WRC noted that “Workers report that as a result of their low wages, they cannot obtain needed medical attention for themselves or their children.”
Factories in the Caracol industrial park – a showcase project of post-quake reconstruction and “U.S. State Department and Clinton Foundation pet project” that has been highly controversial – are among those engaging in wage theft, according to the WRC:
The WRC’s research indicates that a similarly egregious level of wage theft is occurring at the country’s Caracol Industrial Park, a new factory complex on Haiti’s northern coast whose construction was heavily subsidized by the U.S. State Department and the Inter-American Development Bank (IDB).5 The Caracol complex is slated to eventually employ more than 20,000 workers.
At Caracol, the WRC found that “On average, workers were paid 34% less than the law requires…” Caracol’s anchor tenant, SAE-A, according to the WRC, “produces apparel for Walmart, as well as for other major U.S. retailers, such as Target, Old Navy and Kohl’s.”
In a separate report focused on the Caracol park, based on interviews with community residents and factory workers (and also released last week), Gender Action concludes that the
estimated 2,000 workers (as of July 2013) barely make ends meet, with unstable jobs in mediocre conditions, let alone invest in surrounding communities. Apparel assembly workers face tremendous pressure to produce more and more for minimal wages, with instances of verbal and, in one documented case, physical abuse. Donors predict that women would be empowered through [Caracol Industrial Park] PIC jobs; based on women workers’ testimony, PIC jobs are not empowering.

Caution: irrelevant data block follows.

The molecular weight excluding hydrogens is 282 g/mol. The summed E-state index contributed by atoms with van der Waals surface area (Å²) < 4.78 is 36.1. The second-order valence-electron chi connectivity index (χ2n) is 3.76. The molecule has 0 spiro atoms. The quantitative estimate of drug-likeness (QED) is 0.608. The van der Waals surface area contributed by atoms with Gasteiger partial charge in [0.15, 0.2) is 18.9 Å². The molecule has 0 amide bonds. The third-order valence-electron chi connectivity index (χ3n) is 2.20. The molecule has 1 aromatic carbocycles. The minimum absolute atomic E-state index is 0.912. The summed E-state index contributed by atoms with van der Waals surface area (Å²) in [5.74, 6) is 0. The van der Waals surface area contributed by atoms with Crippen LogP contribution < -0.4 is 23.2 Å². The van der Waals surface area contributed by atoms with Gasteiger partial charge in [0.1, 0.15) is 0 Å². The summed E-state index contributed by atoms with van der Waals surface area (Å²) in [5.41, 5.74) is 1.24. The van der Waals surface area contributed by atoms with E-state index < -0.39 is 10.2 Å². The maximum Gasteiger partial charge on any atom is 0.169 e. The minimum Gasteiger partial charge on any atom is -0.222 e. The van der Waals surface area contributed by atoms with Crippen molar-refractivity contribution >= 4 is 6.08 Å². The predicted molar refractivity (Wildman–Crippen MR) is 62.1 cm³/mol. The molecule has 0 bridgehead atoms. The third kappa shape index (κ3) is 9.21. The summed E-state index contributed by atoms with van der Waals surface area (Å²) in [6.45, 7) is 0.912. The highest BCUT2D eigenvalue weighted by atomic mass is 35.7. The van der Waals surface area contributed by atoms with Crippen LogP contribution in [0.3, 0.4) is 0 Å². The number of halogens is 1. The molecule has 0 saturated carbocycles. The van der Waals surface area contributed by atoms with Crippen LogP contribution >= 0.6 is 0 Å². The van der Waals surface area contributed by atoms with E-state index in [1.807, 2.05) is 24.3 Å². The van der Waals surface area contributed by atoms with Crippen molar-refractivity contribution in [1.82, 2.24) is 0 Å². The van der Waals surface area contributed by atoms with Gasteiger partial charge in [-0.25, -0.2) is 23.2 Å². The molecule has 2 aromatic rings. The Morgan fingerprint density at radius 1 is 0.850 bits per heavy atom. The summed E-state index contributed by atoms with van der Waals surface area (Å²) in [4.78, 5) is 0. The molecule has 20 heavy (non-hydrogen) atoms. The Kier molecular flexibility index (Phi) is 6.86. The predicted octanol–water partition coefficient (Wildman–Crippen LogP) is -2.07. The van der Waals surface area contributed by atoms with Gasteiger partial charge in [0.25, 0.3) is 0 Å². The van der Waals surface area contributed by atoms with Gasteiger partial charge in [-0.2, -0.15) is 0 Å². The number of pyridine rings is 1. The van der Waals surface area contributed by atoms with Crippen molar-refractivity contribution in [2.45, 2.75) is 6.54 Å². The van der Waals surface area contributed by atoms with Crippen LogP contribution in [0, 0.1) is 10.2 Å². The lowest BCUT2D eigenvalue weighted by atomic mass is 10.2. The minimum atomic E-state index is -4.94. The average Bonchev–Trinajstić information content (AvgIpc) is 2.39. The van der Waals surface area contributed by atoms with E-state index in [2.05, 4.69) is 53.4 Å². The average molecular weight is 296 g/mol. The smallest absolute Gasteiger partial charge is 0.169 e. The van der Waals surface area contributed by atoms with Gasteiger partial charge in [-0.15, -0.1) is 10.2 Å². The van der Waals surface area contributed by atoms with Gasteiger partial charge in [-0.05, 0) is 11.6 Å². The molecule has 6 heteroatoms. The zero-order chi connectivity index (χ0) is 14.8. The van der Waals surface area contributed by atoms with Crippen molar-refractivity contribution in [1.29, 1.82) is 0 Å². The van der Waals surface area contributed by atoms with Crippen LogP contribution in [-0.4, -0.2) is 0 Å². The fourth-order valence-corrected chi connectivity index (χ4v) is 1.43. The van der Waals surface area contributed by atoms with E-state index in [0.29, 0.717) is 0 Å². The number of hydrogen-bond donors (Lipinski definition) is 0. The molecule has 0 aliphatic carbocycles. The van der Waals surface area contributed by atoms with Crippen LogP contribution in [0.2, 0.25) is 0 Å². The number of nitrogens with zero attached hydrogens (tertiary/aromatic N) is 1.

One Caracol worker told the New York Times:
“I am forced to live with debt,” said Rositha Guerrier, 27, who has worked at Sae-A for more than a year and said she was told she would be paid 350 Haitian gourdes a day, but makes 200. But like many workers she prefers to stay on the job because she has found few alternatives.
An underpaid female worker, Guerrier can be seen as a typical apparel factory worker. As Gender Action notes, “The garment factory workforce comprises mostly women (CIA 2012). In December 2012, just over 64 percent of garment workers in 24 factories registered by Better Work Haiti…were women (2013: 30).” Disturbingly, Gender Action notes in "Building Back by Half?" that
Women workers have also expressed concerns about workplace sexual harassment (Better Work 2013: 16). Sexual harassment is often unreported for fear of retaliation, as well as power imbalance between victims and perpetrators. Women workers also have poor sanitation facilities.
Indeed, Better Work Haiti’s new review concluded that “A major issue is that 21 factories were found to not have the legally required number of accessible toilets, as reported in the previous reports.”
Better Work Haiti also found “a 91% non-compliance rate for Worker Protection,” in part because “Fifteen factories did not have proper guards installed and maintained on all dangerous moving parts of machines and equipment,” and “Electrical wires, switches, plugs were not properly installed, grounded and maintained in six factories.” The Associated Press also noted that “The study …says many Haitian garment workers don't have sufficient access to toilets, safe drinking water, emergency exits or medical care.”